Incentive Effects of Common and Separate Queues with Multiple Servers: The Principal-Agent Perspective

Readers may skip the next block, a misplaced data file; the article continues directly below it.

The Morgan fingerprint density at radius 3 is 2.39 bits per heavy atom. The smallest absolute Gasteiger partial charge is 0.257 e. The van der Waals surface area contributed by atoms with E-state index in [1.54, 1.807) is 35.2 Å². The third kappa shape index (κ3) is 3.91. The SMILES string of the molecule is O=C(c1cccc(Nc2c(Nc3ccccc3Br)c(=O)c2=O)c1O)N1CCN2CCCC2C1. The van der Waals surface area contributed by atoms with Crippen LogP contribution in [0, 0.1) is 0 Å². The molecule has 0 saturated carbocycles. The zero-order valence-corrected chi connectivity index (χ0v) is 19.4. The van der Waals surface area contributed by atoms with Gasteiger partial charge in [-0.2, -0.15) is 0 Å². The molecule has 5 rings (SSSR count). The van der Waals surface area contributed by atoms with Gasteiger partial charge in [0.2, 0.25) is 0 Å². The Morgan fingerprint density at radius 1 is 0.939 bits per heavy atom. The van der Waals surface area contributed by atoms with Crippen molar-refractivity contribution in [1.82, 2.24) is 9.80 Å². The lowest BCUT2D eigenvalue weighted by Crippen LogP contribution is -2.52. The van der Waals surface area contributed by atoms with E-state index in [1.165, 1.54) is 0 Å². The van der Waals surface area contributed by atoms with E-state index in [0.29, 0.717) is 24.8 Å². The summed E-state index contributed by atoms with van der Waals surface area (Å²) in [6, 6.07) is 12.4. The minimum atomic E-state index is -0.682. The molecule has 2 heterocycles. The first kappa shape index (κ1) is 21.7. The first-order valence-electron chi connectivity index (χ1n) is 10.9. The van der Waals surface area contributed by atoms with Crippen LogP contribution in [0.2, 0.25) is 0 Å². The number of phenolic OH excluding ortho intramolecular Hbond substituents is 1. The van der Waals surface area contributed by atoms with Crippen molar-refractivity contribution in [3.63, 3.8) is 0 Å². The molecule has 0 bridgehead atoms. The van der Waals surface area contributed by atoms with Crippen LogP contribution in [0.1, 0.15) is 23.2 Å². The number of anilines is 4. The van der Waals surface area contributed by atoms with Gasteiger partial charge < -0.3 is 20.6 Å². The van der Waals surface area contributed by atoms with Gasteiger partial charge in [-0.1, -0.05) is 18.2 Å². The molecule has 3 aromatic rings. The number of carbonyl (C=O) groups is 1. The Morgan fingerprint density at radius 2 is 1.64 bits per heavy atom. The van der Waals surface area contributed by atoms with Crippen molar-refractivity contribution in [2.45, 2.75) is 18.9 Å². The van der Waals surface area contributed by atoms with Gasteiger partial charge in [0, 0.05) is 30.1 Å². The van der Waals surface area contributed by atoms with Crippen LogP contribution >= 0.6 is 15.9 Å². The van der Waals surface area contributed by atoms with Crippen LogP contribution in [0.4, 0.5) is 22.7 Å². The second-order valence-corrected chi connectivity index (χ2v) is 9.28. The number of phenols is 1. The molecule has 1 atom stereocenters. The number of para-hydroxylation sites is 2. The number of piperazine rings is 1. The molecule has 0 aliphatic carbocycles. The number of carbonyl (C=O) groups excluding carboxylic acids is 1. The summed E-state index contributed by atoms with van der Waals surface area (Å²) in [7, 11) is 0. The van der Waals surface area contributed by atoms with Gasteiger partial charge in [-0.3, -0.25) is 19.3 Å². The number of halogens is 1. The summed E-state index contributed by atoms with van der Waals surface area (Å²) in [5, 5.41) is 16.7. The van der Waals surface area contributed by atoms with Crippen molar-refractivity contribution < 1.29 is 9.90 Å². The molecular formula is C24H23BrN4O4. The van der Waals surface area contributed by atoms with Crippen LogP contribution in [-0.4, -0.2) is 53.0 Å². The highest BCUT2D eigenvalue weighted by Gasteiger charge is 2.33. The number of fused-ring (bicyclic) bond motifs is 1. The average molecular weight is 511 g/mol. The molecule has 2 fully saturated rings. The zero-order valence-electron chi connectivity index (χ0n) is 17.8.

A two-server service network has been studied by Gilbert and Weng from the principal-agent perspective. In the model, services are rendered by two independent facilities coordinated by an agency. The agency must devise a strategy to allocate customers to the facilities and determine the compensation. A common queue allocation scheme and separate queue allocation scheme are then compared. It has been shown that the separate queue system gives more competition incentives to the independent facilities and induces a higher service capacity. The main aim of this paper is to extend the results of the two-server queuing model to the case of multiple-server queuing model.